Appreciating social change through creativity during National Poetry Month
Poets have long been the lyrical documentarians and commentators of our society, tackling critical issues in their verse. Though they have written eloquently about love, spirituality and the human condition, poets have also wielded their pens to transform our train of thought and challenge old ways of being. Some of the best-known poets have addressed global concerns like environmentalism and social ills like racism in their works.
Poetry has proven to serve as a consensus-building and awareness-raising force, bringing likeminded, change-oriented people together, from college campus activism to various nonprofit youth arts and education programs, such as Raise It Up Youth and Southern Word. In “A Defence [sic] of Poetry,” famous poet Percy Bysshe Shelley declared that poets are the “unacknowledged legislators” whose “power, while invisible, is very real,” as written in The New York Times’ “How Has the Social Role of Poetry Changed Since Shelley”.
During National Poetry Month this April, we highlight some timeless maxims about making the world a better place from just a few of the many talented bards whose words have inspired social change.
Maya Angelou (1928 – 2014): “Hate, it has caused a lot of problems in the world, but has not solved one yet.”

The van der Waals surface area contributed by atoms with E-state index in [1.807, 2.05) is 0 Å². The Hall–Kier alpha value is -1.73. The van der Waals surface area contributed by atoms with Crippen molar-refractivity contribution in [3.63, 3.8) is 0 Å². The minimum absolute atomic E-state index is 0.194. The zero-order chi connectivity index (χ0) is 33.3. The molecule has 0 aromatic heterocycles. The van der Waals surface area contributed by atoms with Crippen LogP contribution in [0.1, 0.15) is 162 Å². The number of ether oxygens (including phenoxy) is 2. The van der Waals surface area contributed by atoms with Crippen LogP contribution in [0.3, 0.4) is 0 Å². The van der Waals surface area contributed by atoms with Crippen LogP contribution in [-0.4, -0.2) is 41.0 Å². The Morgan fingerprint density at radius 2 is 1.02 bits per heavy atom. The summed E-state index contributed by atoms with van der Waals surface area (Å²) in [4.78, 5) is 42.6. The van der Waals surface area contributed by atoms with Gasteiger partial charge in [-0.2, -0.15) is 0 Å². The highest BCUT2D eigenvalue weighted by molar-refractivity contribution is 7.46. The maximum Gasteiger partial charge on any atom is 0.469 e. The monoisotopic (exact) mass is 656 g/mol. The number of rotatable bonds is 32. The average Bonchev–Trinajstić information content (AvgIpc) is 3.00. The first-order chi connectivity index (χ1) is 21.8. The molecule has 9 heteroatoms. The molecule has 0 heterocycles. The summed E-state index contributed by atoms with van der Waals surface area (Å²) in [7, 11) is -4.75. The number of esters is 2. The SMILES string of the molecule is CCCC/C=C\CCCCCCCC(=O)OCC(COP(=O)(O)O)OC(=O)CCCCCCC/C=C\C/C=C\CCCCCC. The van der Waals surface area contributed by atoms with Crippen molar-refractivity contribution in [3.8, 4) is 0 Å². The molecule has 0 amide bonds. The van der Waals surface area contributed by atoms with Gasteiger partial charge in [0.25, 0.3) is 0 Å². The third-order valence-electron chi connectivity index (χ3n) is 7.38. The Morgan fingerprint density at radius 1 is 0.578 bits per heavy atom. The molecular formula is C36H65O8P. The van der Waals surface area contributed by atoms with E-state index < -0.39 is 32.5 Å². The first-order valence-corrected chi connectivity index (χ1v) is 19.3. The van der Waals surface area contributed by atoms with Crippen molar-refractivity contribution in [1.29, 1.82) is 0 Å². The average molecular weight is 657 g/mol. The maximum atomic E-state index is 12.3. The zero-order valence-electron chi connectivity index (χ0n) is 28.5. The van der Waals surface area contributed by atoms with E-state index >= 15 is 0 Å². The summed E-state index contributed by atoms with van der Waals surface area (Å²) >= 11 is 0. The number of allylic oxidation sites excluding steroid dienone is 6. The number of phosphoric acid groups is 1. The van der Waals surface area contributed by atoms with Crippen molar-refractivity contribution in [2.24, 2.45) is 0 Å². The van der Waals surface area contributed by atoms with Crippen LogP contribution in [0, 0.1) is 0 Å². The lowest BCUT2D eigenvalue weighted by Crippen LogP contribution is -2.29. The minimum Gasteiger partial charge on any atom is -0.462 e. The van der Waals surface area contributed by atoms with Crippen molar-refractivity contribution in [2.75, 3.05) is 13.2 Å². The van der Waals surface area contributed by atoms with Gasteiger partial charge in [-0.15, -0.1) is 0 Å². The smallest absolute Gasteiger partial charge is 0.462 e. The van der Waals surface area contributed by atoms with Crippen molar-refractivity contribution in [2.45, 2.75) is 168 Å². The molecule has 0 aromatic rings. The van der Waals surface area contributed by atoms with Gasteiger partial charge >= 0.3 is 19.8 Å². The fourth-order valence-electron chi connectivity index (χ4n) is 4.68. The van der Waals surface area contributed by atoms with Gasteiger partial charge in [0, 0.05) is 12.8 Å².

Amiri Baraka (1934 – 2014): “The artist’s role is to raise the consciousness of the people. To make them understand life, the world and themselves more completely.”
Simin Behbahani (1927 – 2014): “My country, I will build you again, if need be, with bricks made from my life. I will build columns to support your roof, if need be, with my bones.”
Lucille Clifton (1936 – 2010): “What they call you is one thing. What you answer to is something else.”
Allen Ginsburg (1926 – 1997): “The only thing that can save the world is the reclaiming of the awareness of the world. That’s what poetry does.”
Audre Lorde (1934 – 1992): “I write for those women who do not speak, for those who do not have a voice because they were so terrified, because we are taught to respect fear more than ourselves. We’ve been taught that silence would save us, but it won’t.”
Christine de Pizan (1364 – 1430): “If it were customary to send little girls to school and teach them the same subjects as are taught to boys, they would learn just as fully and would understand the subtleties of all arts and sciences.”
Henry David Thoreau (1817 – 1862): “It’s not what you look at that matters, it’s what you see.”
What do you think about the role of poets in stimulating social change? To what extent do their verses shape the public dialogue on important issues? Which social-change poets have inspired – and been inspired by – causes that you support?